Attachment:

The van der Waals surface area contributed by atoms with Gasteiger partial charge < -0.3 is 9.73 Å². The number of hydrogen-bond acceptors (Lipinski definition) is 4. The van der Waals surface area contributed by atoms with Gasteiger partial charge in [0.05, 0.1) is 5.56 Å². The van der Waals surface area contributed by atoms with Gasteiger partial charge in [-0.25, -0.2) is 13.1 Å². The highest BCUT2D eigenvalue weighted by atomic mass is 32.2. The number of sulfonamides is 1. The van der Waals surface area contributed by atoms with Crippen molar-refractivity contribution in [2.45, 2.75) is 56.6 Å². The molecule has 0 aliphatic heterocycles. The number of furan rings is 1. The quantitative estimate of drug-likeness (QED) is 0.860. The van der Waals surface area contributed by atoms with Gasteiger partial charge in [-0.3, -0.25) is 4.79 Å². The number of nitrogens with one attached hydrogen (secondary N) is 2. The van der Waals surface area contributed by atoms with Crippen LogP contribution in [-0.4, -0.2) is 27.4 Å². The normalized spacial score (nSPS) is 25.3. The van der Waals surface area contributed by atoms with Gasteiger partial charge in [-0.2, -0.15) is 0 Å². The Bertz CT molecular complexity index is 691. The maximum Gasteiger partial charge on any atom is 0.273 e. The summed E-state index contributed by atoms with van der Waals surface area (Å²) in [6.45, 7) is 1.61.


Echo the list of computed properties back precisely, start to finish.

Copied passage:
The van der Waals surface area contributed by atoms with Gasteiger partial charge < -0.3 is 9.73 Å². The number of hydrogen-bond acceptors (Lipinski definition) is 4. The van der Waals surface area contributed by atoms with Gasteiger partial charge in [0.05, 0.1) is 5.56 Å². The van der Waals surface area contributed by atoms with Gasteiger partial charge in [-0.25, -0.2) is 13.1 Å². The highest BCUT2D eigenvalue weighted by atomic mass is 32.2. The number of sulfonamides is 1. The van der Waals surface area contributed by atoms with Crippen molar-refractivity contribution in [2.45, 2.75) is 56.6 Å². The molecule has 0 aliphatic heterocycles. The number of furan rings is 1. The quantitative estimate of drug-likeness (QED) is 0.860. The van der Waals surface area contributed by atoms with Gasteiger partial charge in [-0.3, -0.25) is 4.79 Å². The number of nitrogens with one attached hydrogen (secondary N) is 2. The van der Waals surface area contributed by atoms with Crippen LogP contribution in [-0.4, -0.2) is 27.4 Å². The normalized spacial score (nSPS) is 25.3. The van der Waals surface area contributed by atoms with Gasteiger partial charge in [-0.2, -0.15) is 0 Å². The Bertz CT molecular complexity index is 691. The maximum Gasteiger partial charge on any atom is 0.273 e. The summed E-state index contributed by atoms with van der Waals surface area (Å²) in [6.45, 7) is 1.61.